What's life like for a queer person in Johannesburg?
Jo'burg is a tough, sprawling city that is known as the City of Gold after the mining rush in the early 1900s. It was also a city where everybody was separated according to race and language during Apartheid and those structures still exist making queer life more a challenge. The city itself is rundown and going through gentrification, so there are mini cities all over that have become their own hubs of culture and entertainment. If you are rich, you most probably will live an amazing queer life, but if you are not, it's a bit of a challenge. I feel like Jo'burg is a lot more homophobic because of its Afrocentric male heteronormativity as a dominating force. It has so many people who have come with their own prejudices from other parts of Africa, so it's not easy for queers to thrive day-to-day. At the same time, Jo'burg has a rich queer history that balances all negativity that might come from its current problems. People create their own safe spaces and are still not deterred by all of these challenges. The younger generation seems to be a lot more open minded and gender fluid.
You lived in Cape Town for a few years. What's life like for a queer person there?
Cape Town is a land of opposites. It is advanced in embracing queers in some ways and has been the queer capital of Africa for a long time. There is amazing drag, techno and mardi gras. But there are also major cracks within the city. It's the city with the highest cases of corrective rape of lesbians, so it's difficult to say. If you're white, gay and male you'll probably think it's the best city in the world but if you black, female and lesbian or trans you might have a different view of the city.
What do you think needs to change in order for LGBTQI acceptance to progress in South Africa?
I think we have such a lazy government that think a piece of paper or book is enough to move a society forward. We need more visibility, campaigns educating people about xenophobia, homophobia, corrective rape etc., and to make the links between those forms of hatred and racism. If people understand that their prejudice is the same as what the Apartheid government was doing to POC people in SA for so many decades, maybe it will begin changing their perspective. We need informed police officers who do not harass or laugh at people reporting incidents. We need dedicated people who constantly push the ethos of living together in harmony and it needs to be enacted in our public spaces, on our radio stations and TV channels.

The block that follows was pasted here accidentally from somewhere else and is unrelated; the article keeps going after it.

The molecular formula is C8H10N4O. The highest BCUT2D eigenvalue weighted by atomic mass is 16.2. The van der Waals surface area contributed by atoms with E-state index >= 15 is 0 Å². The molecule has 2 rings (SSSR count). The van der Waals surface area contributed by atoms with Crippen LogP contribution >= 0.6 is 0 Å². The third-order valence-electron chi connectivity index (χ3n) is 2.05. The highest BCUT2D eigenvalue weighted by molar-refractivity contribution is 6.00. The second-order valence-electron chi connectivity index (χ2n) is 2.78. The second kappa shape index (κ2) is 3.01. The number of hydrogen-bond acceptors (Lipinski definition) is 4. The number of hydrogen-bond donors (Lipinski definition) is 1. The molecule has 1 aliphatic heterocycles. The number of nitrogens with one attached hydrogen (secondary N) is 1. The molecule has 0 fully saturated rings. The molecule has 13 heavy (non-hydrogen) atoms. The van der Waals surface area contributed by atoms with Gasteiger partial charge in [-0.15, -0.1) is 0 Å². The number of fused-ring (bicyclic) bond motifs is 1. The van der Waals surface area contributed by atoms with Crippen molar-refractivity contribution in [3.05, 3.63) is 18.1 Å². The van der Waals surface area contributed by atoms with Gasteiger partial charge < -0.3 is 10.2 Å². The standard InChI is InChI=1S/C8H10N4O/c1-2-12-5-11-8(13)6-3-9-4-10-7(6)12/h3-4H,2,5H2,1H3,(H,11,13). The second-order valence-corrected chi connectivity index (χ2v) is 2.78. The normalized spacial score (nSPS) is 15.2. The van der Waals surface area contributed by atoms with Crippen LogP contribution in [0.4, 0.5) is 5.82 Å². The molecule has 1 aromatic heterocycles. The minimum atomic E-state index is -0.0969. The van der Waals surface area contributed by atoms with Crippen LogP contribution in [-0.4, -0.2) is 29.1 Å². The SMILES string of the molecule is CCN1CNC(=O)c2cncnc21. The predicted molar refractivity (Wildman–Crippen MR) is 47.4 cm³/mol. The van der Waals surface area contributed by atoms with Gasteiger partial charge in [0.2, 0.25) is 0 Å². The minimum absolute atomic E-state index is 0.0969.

Can you tell us about Rainbow Riots?
Rainbow Riots was originally a Gay and Lesbian organisation in Uganda. It is also now an album released in July featuring queer artists like myself from all over the world, including Uganda, Malawi, South Africa and Jamaica. The album echoes songs against homophobia, violence, inequality and neocolonialism. Stash Crew and I have a song titled Mad As Hell on the album and the song explores the anger and frustration that comes with being a queer body where people from all over feel entitled to abuse and exploit you for their own gains, this includes people within the queer community as well.
What can we next expect from you?
I have a few singles coming out between 2017 and 2018. I have been working on tons of new material with exciting artists from all over the world so I have an EP in the pipeline. In the next year, I will be going on several more tours worldwide, shooting more music videos and I'm also working on my debut album, which is super exciting.